Players are having their personality stripped away in the name of football tribalism. It’s time to stop


Let us reflect for a moment on the dreadful week football has had, and the difficult questions that have spawned from those actions and words.

Raheem Sterling has sparked very real debate not just in football, but across the nation, when he took to social media to call the media into question after fueling the fire for racism. And the abuse his post provoked is even more jarring. It’s disgusting that it had to come to that.

So imagine my reaction when on Sunday afternoon a work colleague of mine uttered: “Paul Pogba is everything that is wrong with modern football.”

Such was my shock that I was tentative to repeat what I had just heard, lest I mishear and accuse somebody of saying something so absurd. But he doubled down.

“His attitude is bad, and he dyed his hair blue when he plays for United. It’s weird.”

He was referring to when Pogba opted for a blue streak through his hair while on international duty with France. That the World Cup winner returned to club duty with the style still in tact before the Manchester derby was enough to cause unnecessary fuss.

Pogba would go on to play his best game in a Man United shirt on the derby in question, dragging Jose Mourinho’s men from 2-0 down to win 3-2 and scoring a brace in the process. That he had blue in his hair mattered not. He wore a red shirt and put the team on his back.

Forget the lack of awareness of one thinking the blue represented Manchester City and nothing else. It could not possibly be the blue of France.

Pogba had blue dye in his hair while on international duty with France (photo credit: Getty).

The issue highlights an absurd tribalism in football, and it is being used to attack players for their personalities and, perhaps worse, question their character.

Pogba has often been an easy target for the media and fans alike. The former Juventus midfielder has not reached the dizzying heights so many expected, rightly or wrongly, when he returned to United.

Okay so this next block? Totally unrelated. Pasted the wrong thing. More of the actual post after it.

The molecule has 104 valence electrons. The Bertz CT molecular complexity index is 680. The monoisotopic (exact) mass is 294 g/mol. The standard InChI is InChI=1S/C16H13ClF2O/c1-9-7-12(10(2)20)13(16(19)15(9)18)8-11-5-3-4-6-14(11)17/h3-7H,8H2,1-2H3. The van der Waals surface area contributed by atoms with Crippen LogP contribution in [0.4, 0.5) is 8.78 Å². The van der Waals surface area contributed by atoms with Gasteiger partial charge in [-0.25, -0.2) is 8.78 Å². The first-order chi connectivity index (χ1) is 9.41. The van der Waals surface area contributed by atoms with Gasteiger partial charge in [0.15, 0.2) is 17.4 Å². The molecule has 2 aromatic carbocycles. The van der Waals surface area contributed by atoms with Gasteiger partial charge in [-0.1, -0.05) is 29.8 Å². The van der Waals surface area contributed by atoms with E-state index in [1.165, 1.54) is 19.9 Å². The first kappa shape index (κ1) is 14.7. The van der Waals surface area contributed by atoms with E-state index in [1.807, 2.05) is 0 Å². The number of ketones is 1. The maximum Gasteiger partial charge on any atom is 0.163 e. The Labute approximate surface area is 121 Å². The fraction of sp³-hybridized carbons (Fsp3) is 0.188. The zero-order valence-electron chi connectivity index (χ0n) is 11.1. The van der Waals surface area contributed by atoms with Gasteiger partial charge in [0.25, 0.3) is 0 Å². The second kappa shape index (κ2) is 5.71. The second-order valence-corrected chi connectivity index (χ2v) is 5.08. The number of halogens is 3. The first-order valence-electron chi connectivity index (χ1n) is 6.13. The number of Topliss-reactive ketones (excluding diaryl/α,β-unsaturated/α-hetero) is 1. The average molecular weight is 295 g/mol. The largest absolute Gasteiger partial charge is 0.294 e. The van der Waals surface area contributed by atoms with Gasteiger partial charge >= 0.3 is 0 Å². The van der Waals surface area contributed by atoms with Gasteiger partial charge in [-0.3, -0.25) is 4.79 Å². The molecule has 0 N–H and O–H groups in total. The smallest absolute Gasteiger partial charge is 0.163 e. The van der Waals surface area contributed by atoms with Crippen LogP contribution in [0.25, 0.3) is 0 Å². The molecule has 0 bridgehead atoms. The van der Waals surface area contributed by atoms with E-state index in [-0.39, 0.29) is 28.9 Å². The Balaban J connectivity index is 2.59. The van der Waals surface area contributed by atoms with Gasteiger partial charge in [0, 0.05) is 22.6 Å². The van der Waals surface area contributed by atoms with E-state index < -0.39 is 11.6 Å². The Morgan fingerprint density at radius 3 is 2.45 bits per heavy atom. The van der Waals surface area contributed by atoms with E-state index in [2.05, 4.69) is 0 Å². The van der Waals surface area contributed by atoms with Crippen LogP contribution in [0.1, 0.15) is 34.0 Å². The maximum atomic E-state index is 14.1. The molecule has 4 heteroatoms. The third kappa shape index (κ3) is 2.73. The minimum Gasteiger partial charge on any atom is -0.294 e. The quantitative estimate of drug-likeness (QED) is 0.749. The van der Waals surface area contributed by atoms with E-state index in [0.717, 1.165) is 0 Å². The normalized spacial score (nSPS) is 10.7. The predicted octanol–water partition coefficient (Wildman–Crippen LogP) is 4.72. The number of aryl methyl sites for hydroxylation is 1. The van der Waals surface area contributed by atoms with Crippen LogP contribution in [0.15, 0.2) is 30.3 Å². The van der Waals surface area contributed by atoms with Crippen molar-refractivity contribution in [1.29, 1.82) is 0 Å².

Regardless of his impact on the pitch, however, Pogba is entitled to live his life like those who judge him on a daily basis are entitled to live theirs.

You only have to look as far as Sky Sports and Graham Souness for regular hot takes on Pogba. During an interview with The Sunday Times the former Liverpool manager said:

“Paul Pogba plays for himself, it’s all about how cool he looks, showing us how clever he is.”

Graeme Souness in The Sunday Times

The Sky Sports pundit called into question the Frenchman’s attitude again after their 3-0 victory over Young Boys in the Champions League in September: 

“I bet he is a really nice guy but I wonder if he treats football as a bit of a joke.

“I wonder if he trains properly every day, that is a stab at the dark at something that could improve.”

Graeme Souness on Virgin Media Sport

Those who call into question Pogba’s attitude are after an easy target. What made United fork out the massive transfer fee to bring him back was partly his potential to blossom but also his track record while with Juventus, a constant driving force of one of the best teams in Europe.

Couple that with Pogba’s ability to speak four languages fluently (English, Italian, Spanish and, of course, French) and it presents a man who has a great aptitude for his profession and willingness to adapt. Not the opposite, and certainly not to be defined by a streak of colour in his hair.

Even the usually well-thought out Gary Neville lambasted the United midfielder’s choice of hair colour before the Manchester derby:

“The problem with Pogba is he doesn’t help himself,

“He’s got a big job to do, he’s got to be serious about football/

“Coming out here with blue hair today, win and it’s fine, lose and it will be talked about forever more by City and United fans. It’s ridiculous.”

Gary Neville on Sky Sports

Yet it is this tribalism, the want to demonise a player for being outgoing on social media and being courageous enough to try flicks and tricks on the pitch, that has worked to cast the 25-year-old to a point where some feel he is ‘everything that is wrong with modern football’.

Sport is facing testing times. Especially around black athletes. In America, this came to ahead after the President of the United States, Donald Trump consistently attacked black athletes in the NFL and NBA.

The tensions spurred the athletes to a cause: ‘More Than An Athlete’. A movement spearheaded by LeBron James, the movement worked to showcase that athletes are not robots.

It was a watershed moment for many. An athlete’s hair, musical taste, hobbies or social media activity does not define them as an athlete or person.

As much as sport demands loyalty from its athletes, the athletes themselves get no loyalty from sport. Long gone are the days of players spending most of their careers representing one badge and swearing their allegiance to it with their life. Or so it would come across.

Football tribalism is still alive and well, it has simply migrated into social media timelines and comment sections.

Pogba is far from ‘everything that is wrong with modern football.’ His choice of hair was one of fashion, not loyalty. It is time we got over it, he is more than an athlete.


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